housesp_500_325 As there are societies in heaven and the angels live as men, they have also places of abode, and these differ in accordance with each one’s state of life. They are   magnificent for those in higher dignity, and less magnificent for those in lower condition. I have frequently talked with angels about the places of abode in heaven, saying that scarcely any one will believe at the present day that they have places of abode and dwellings; some because they do not see them, some because they do not know that angels are men, and some because they believe that the angelic heaven is the heaven that they see with their eyes around them, and as this appears empty and they suppose that angels are ethereal forms, they conclude that they live in ether. Moreover, they do not comprehend how there can be such things in the spiritual world as there are in the natural world, because they know nothing about the spiritual.

[2] The angels replied that they are aware that such ignorance prevails at this day in the world, and to their astonishment, chiefly within the church, and more with the intelligent than with those whom they call simple. They said also that it might be known from the Word that angels are men, since those that have been seen have been seen as men; and the Lord, who took all His Human with Him, appeared in like manner. It might be known also that as angels are men they have dwellings and places of abode, and do not fly about in air, as some think in their ignorance, which the angels call insanity, and that although they are called spirits they are not winds. This they said might be apprehended if men would only think independently of their acquired notions about angels and spirits, as they do when they are not bringing into question and submitting to direct thought whether it is so. For everyone has a general idea that angels are in the human form, and have homes which are called the mansions of heaven, which surpass in magnificence earthly dwellings; but this general idea, which flows in from heaven, at once falls to nothing when it is brought under direct scrutiny and inquiry whether it is so, as happens especially with the learned, who by their own intelligence have closed up heaven to themselves and the entrance of heavenly light.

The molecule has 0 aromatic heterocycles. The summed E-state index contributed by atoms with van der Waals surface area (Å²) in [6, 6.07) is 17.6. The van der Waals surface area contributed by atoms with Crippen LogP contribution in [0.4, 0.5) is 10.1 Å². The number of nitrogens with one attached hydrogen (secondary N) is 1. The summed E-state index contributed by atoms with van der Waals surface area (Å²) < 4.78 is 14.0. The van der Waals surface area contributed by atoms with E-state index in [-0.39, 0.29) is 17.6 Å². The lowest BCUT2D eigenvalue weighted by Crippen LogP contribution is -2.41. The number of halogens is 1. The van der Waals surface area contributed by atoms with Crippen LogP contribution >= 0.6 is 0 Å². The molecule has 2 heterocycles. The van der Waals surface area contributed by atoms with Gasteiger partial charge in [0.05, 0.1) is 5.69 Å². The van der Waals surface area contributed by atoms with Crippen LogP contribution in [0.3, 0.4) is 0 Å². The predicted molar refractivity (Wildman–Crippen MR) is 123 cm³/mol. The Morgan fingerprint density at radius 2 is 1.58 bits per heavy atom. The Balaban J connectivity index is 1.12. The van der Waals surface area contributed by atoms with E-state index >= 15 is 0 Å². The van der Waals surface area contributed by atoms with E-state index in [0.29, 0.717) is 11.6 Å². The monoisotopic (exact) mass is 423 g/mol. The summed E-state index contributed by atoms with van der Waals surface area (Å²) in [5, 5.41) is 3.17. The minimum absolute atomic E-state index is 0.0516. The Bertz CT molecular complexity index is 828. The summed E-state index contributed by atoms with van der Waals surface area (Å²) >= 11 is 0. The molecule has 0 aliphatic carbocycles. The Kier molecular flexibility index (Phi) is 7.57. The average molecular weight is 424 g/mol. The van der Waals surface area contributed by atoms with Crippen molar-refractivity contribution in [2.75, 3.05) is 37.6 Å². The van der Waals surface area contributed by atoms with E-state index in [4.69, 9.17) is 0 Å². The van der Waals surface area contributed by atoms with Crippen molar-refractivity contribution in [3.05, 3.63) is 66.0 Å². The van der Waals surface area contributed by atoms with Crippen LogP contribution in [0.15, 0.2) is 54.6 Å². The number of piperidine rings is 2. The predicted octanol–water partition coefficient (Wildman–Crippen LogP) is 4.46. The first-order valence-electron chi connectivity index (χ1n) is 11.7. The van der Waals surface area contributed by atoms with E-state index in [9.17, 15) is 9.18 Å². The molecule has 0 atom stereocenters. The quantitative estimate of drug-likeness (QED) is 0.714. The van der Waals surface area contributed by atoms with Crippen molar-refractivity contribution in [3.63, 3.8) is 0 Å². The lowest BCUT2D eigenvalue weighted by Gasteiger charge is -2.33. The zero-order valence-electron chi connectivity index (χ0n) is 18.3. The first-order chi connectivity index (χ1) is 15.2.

[3] The like is true of the belief in the life of man after death. When one speaks of it, not thinking at the same time about the soul from the light of worldly learning or from the doctrine of its reunion with the body, he believes that after death he is to live a man, and among angels if he has lived well, and that he will then see magnificent things and perceive joys; but as soon as he turns his thoughts to the doctrine of reunion with the body, or to his theory about the soul, and the question arises whether the soul be such, and thus whether this can be true, his former idea is dissipated. [HH183]

But it is better to present the evidence of experience. Whenever I have talked with angels face to face, I have been with them in their abodes. These abodes are precisely like abodes on the earth which we call houses, but more beautiful. In them there are chambers, parlors, and bedrooms in great number; there are also courts, and there are gardens and flower beds and lawns round about. Where they live together their houses are near each other, arranged one next to the other in the form of a city, with avenues, streets, and public squares, exactly like cities on the earth. I have been permitted to pass through them, looking about on every side, and sometimes entering the houses. This occurred when my inner sight was opened, and I was fully awake.{1}[HH184]